Cannonball Read IV

A bunch of Pajibans reading and reviewing and honoring AlabamaPink.

Archive for the tag “post-modern”

The Scruffy Rube’s #CBR4 Review #13 Pick-Up Game

You can read this review in the context of my Quest for Curricular Satisfaction at my personal blog.

While The Kayla Chronicles (my previous review) follows a familiar novel structure, Pick-Up Game invents a far more complex intersection of ideas and stories. The basketball-centric collection of short stories seemed like it could appeal to my students (particularly given the tonnage of desktop backgrounds on student laptops and fervor of Durant V. LeBron V. Kobe V. Rose arguments).

A host of popular and prolific young adult writers let stories flow as they follow the action at a New York City public court on one particular summer day. Characters come and go with some staying on the court for two, three, seven stories at a time. But the perspective shifts and the diversity of New York is on full display as African-American, Caucasian, Vietnamese, Native-American, Female and Hispanic characters bring their unique voices into the story-telling.

No one story is a slam-dunk (apologies for the painfully obvious cliche), but they work together beautifully as a team (which is actually a better way to play the game). Each one adds to the depth of the story that came before, until you have a solid connection to Post 9/11 New York, the gender gap in athletics, the way art enhances sport (and vice-versa), and ultimately: the complexity of collaborating with diverse people.

rusha24’s #CBR review #6: Infinite Jest by David Foster Wallace

I just finished reading David Foster Wallace’s mammoth Infinite Jest, and though it wasn’t the first time I’d read it, I still feel exactly the same as the first time I came to the last page—shattered.  There’s something about it that seems to leave you bare, strips away much of the pretense that saturates the way we interact with each other. I’m pretty much at an utter loss as to how to write this, because I’ve never read a book that seems to defy a review as much as this one. Intense examination, deep analysis, extensive rumination—it both calls for and deserves all of these. But summation, cursory critique, the “give-it-to-me-in-a-nutshell?” Impossible. Infinite Jest is sprawling, terrifically ambitious, truly epic.  It concerns teenagers at a tennis academy, a Boston half-way house, and a filmmaker’s lost magnum opus—rumored to be a piece of entertainment so perfect that its viewer is lost to a permanent state of stupefied ecstasy. But if someone were to ask me “what it’s about,” I’d have to say (knowing full well how vague and banal and unsatisfying this must sound) that it’s about what it means to be human.

The book takes place in the near future; as the national calendar has been corporatized, each year represents the highest bidder: the Year of the Whopper, the Year of the Tucks Medicated Pad, etc. Much of the book’s events take place in the Year of the Depend Adult Undergarment, though the narrative is anything but linear—not as much moving forward and back as it moves sideways. Wallace’s predilection for footnotes is on full display here—footnotes within footnotes, whole chapters buried in footnotes, footnotes that only allude to other footnotes. In fact, all of Wallace’s favorite stylistic flourishes and fetishes can be found draped all over the 1,000 plus pages of Infinite Jest, things that have often earned him critiques like: pretentious, tedious, gimmicky, obnoxiously Post-modern, and turgidly erudite.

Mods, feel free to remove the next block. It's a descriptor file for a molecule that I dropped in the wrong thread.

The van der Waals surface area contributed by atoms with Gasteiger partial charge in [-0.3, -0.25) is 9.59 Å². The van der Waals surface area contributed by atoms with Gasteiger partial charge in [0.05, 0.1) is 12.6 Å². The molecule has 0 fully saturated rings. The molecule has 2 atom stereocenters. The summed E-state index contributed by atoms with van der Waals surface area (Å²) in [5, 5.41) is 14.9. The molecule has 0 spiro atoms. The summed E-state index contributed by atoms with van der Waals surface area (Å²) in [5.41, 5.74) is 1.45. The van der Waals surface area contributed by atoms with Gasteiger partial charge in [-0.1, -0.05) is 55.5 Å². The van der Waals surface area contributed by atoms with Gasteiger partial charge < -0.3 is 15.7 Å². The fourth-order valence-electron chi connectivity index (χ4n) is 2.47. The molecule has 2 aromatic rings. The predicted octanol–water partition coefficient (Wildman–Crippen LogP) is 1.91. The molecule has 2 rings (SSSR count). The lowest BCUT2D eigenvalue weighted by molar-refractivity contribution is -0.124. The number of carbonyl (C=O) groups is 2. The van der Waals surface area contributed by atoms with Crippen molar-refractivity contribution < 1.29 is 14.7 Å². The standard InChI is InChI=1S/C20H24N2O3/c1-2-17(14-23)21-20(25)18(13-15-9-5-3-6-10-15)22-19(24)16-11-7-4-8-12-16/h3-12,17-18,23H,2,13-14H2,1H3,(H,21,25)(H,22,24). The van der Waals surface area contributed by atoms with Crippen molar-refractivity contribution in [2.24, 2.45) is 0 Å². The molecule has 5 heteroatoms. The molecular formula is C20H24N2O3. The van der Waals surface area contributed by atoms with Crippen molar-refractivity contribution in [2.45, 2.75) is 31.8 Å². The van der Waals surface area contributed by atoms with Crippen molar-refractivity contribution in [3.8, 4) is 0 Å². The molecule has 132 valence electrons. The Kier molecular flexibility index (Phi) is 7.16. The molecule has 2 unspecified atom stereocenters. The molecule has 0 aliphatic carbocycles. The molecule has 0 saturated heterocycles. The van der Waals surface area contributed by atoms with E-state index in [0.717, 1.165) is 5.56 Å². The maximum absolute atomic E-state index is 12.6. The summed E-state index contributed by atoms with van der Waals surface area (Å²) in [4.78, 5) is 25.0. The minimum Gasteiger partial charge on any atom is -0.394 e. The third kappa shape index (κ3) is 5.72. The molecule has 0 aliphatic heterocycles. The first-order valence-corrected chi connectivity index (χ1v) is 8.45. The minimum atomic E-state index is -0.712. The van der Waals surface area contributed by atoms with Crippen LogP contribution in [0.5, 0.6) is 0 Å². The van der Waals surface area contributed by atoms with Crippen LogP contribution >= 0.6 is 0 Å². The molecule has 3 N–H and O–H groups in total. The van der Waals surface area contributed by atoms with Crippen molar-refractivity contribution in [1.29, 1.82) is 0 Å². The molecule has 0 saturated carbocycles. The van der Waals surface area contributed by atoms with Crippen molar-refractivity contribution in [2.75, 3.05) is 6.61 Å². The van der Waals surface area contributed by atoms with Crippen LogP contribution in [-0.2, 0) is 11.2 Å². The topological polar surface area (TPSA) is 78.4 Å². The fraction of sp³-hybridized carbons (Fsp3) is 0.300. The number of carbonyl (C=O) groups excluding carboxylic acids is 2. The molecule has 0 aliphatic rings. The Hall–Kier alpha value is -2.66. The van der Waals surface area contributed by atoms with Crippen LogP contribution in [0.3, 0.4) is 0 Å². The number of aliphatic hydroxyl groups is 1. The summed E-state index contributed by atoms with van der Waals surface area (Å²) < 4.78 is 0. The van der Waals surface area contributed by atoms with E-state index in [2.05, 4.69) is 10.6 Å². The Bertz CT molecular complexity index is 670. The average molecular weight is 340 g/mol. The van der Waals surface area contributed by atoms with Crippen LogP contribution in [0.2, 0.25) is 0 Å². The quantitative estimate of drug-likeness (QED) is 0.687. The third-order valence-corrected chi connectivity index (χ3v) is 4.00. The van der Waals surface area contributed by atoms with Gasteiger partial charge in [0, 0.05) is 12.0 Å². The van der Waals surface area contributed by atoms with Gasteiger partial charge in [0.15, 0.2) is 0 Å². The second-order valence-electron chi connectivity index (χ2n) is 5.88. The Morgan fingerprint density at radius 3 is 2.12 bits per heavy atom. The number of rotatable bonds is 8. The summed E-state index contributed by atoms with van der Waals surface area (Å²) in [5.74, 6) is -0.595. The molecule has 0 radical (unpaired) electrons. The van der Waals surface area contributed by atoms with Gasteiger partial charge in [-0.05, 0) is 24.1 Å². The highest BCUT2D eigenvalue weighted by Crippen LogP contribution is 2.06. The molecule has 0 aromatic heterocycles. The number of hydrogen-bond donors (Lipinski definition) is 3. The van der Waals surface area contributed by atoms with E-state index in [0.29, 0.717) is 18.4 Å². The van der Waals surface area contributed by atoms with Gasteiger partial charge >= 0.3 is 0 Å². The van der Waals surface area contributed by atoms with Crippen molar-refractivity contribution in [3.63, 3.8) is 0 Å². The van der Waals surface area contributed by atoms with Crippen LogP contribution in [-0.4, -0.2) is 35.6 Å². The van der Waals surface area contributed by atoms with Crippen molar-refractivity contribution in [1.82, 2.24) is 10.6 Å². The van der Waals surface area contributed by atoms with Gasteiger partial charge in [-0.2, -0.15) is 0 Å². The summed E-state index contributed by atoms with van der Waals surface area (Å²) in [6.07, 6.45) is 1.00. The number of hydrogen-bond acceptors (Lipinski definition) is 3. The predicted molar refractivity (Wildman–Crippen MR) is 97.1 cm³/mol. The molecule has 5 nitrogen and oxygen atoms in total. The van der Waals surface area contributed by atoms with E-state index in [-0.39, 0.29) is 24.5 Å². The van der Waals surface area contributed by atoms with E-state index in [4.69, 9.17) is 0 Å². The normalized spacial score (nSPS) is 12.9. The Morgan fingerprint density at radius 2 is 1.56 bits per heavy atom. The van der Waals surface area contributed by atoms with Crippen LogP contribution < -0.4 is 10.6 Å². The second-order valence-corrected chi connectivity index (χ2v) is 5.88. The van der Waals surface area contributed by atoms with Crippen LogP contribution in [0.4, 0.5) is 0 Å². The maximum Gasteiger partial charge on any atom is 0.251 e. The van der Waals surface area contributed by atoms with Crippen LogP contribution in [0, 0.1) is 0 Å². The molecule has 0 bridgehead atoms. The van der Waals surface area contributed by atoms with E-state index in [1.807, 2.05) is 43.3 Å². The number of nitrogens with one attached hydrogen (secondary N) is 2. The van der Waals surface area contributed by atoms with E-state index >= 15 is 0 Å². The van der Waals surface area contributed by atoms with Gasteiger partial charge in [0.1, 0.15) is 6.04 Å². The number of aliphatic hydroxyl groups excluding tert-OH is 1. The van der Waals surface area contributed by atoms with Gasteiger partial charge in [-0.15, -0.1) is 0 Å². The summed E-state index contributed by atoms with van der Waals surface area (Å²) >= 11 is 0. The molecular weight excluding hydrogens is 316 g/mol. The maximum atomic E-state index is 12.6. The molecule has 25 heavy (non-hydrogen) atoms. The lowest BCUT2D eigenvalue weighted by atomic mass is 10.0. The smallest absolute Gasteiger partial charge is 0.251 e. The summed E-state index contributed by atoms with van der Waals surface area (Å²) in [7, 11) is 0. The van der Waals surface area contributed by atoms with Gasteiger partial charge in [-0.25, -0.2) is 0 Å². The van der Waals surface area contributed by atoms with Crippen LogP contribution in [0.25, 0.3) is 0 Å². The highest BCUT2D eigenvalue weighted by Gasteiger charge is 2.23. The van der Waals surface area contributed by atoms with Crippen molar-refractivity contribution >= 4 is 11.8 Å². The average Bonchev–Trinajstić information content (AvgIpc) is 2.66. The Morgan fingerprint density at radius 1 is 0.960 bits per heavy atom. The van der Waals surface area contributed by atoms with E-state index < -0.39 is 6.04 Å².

The thing is, some of those critiques might be deserved.  Or rather, I wouldn’t argue them. There are sections of the books that groan under the weight of ponderous description. The footnotes can be a bitch (though the fragmentation is very much intended and effective, I think), and some pages you simply have to slog through. Sometimes the zany plot gets too, well, zany. I admit all this. But really: it’s all beside the point. Because all of that pales next to what the book manages to do as a whole, which is to speak to the absolute hilarity, the depraved depths, the loneliness and heartbreak and sheer joy that is being alive.

Near the middle of the book, we get this: “The older Mario gets, the more confused he gets about the fact that everyone at E.T.A over the age of Kent Blott finds stuff that’s really real uncomfortable and they get embarrassed. It’s like there’s some rule that real stuff can only get mentioned if everybody rolls their eyes or laughs in a way that isn’t happy.” David Foster Wallace has never liked this rule, and in Infinite Jest, he tells it to “fuck off” like he never has before. He gets “really real uncomfortable” and dares you to roll your eyes.  You probably will. And you’ll probably laugh, too.  But if you keep reading, it’ll hit you in the stomach. This is stomach-level stuff.  It’s tremendously sad, sometimes even depressing, but it’s also the most honest book about happiness I’ve ever read.

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